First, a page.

Britain will table new proposals on a Brexit deal “very soon”, Prime Minister Boris Johnson said Tuesday, while distancing himself from a leaked plan about the Irish border.
“We are going to make a very good offer. We will be tabling it formally very soon,” Johnson told BBC television from Manchester, where his Conservative party’s conference is underway.
Versions of his long-awaited proposal reported in UK and Irish media suggest he wants checks on goods conducted away from the Irish border, while food and agricultural products are waved through.
The reported plan is designed to keep the border between EU member Ireland and Britain’s Northern Ireland free-flowing after Brexit, which is now scheduled for October 31.
Irish Deputy Prime Minister Simon Coveney called the reported plan a “non-starter”.
“Time the EU had a serious proposal from the UK Govt if a #Brexit deal is to be achievable in October,” Coveney tweeted, saying Northern Ireland and his own country “deserves better!”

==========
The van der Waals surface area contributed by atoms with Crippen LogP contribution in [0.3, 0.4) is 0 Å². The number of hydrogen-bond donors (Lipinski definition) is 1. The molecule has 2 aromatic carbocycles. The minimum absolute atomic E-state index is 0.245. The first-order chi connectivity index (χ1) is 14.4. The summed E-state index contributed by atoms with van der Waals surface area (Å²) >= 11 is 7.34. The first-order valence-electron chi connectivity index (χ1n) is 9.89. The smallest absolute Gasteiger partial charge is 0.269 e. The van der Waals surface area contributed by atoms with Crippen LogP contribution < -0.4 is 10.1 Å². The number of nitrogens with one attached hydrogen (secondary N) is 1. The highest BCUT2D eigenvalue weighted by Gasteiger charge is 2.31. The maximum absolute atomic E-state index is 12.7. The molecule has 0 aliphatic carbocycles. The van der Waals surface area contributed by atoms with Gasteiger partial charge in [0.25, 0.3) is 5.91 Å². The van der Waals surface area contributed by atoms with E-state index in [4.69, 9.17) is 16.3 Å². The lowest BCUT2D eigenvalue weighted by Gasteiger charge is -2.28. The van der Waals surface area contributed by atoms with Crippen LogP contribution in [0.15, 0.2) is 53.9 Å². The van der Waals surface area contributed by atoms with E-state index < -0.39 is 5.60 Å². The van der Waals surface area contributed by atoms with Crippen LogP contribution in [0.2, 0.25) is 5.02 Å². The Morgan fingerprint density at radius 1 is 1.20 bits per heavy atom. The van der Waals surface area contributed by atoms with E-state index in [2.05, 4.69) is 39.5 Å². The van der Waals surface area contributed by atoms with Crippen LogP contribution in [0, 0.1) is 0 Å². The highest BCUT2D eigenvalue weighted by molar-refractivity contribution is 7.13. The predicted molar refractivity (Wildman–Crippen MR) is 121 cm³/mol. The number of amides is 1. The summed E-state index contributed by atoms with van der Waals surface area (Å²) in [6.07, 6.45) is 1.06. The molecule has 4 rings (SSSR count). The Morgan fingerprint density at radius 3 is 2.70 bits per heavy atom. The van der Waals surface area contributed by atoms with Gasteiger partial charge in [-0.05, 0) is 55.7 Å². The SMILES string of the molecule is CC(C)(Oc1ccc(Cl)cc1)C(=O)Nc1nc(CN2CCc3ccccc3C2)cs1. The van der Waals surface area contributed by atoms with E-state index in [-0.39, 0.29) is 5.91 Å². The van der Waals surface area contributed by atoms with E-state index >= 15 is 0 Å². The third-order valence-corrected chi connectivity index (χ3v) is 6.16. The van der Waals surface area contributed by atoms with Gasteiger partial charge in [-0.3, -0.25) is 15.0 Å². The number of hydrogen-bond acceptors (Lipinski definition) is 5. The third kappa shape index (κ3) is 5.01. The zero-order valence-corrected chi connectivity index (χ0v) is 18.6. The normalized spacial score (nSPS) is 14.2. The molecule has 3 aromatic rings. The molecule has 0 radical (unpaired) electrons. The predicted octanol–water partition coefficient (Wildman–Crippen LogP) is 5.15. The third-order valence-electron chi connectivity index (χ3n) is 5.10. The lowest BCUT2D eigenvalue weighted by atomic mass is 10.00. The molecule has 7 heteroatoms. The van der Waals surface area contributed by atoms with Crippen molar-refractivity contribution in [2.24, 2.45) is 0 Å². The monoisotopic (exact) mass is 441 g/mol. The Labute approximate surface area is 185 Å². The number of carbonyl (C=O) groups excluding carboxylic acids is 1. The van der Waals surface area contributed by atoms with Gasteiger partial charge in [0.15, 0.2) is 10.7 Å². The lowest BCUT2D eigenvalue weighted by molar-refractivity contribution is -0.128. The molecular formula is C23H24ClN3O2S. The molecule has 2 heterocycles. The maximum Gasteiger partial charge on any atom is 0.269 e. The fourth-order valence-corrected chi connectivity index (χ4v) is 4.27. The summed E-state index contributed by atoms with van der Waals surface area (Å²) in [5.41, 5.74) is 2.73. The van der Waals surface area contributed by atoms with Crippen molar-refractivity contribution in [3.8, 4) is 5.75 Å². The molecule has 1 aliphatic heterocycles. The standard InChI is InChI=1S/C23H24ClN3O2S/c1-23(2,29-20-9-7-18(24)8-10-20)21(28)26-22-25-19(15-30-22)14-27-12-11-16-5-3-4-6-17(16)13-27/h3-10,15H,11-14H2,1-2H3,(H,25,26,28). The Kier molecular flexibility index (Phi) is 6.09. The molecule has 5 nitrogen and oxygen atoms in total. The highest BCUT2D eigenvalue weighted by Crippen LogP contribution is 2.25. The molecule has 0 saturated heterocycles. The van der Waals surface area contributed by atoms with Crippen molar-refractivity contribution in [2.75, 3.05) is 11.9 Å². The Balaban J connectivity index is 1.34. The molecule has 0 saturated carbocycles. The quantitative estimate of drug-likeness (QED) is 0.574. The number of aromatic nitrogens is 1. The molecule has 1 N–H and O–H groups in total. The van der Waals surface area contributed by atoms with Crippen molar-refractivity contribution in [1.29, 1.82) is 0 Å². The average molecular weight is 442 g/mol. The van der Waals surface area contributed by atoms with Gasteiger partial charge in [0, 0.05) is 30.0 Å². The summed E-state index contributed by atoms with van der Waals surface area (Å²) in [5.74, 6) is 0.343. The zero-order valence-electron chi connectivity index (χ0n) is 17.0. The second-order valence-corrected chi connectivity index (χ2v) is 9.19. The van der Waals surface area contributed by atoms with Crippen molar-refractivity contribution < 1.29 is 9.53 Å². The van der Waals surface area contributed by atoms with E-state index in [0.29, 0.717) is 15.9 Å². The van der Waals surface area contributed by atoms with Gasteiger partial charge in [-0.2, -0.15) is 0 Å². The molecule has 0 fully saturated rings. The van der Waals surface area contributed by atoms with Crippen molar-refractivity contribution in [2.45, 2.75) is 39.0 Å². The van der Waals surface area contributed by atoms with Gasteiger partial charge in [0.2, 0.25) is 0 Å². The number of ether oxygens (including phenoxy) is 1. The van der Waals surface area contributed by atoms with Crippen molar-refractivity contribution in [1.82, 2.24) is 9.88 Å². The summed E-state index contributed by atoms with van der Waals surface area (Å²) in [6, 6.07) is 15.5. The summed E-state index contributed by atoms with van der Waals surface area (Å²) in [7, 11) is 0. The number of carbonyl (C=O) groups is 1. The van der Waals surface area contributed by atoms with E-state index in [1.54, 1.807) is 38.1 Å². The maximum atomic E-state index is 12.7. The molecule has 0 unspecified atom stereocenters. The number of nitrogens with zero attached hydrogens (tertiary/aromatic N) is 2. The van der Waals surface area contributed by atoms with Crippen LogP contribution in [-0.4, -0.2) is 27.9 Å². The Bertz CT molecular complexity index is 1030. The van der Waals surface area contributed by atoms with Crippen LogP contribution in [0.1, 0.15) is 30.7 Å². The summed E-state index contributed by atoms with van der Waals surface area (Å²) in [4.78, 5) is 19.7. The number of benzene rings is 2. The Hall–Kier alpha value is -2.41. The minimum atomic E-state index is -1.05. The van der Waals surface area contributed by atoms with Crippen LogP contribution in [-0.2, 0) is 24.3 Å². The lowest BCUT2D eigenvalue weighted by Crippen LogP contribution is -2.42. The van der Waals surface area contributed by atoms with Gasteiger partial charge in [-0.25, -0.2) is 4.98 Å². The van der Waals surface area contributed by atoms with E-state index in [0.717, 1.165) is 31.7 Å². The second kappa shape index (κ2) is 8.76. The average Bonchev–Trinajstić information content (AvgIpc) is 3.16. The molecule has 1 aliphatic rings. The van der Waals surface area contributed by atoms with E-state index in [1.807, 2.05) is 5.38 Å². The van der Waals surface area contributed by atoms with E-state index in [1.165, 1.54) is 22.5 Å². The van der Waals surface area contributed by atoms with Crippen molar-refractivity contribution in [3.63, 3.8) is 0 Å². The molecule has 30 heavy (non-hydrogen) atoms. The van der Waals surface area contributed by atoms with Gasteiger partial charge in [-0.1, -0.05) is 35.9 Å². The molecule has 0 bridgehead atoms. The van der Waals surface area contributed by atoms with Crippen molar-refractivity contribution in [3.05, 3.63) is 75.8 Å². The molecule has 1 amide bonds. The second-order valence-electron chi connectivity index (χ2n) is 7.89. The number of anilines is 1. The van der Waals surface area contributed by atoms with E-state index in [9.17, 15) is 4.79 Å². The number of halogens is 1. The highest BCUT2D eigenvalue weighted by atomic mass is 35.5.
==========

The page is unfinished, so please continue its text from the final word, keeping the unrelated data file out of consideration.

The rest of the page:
Johnson told BBC radio the media reports of his proposals were “not quite right”.
He said so-called customs clearance centres for goods were not part of his solution, which UK media said would be presented to Brussels by the weekend.
But he confirmed that Britain has already proposed a way to abolish checks on cattle and some food crossing the border by allowing EU rules in Northern Ireland, as in Ireland.
It suggested “a single territory for agriculture, for sanitary and phytosanitary agrifooods, and that is a big concession by the UK government”, he said.
“It covers a great deal of trade north south of the border, the decisions on sanitary and phytosanitary rules would still be taken in Brussels with no say by the UK.”
Johnson also reaffirmed his commitment to ensure Brexit without further delay.
Britain’s departure date has already been postponed twice from the original end of March deadline.
Johnson also again denied an allegation that he squeezed a young female journalist’s thigh 20 years ago — and suggested negative stories about him were driven by anti-Brexit sentiment.
“This is a very difficult time for the country in the sense that Brexit is about to be done and a lot of people don’t want Brexit to be done,” he said.
Britain struck a Brexit deal with the European Union last year, under former premier Theresa May, but it was rejected three times by the British parliament.
The most contentious issue was a so-called backstop plan, which could keep Britain in a customs union with the EU indefinitely to avoid checks on the Irish border.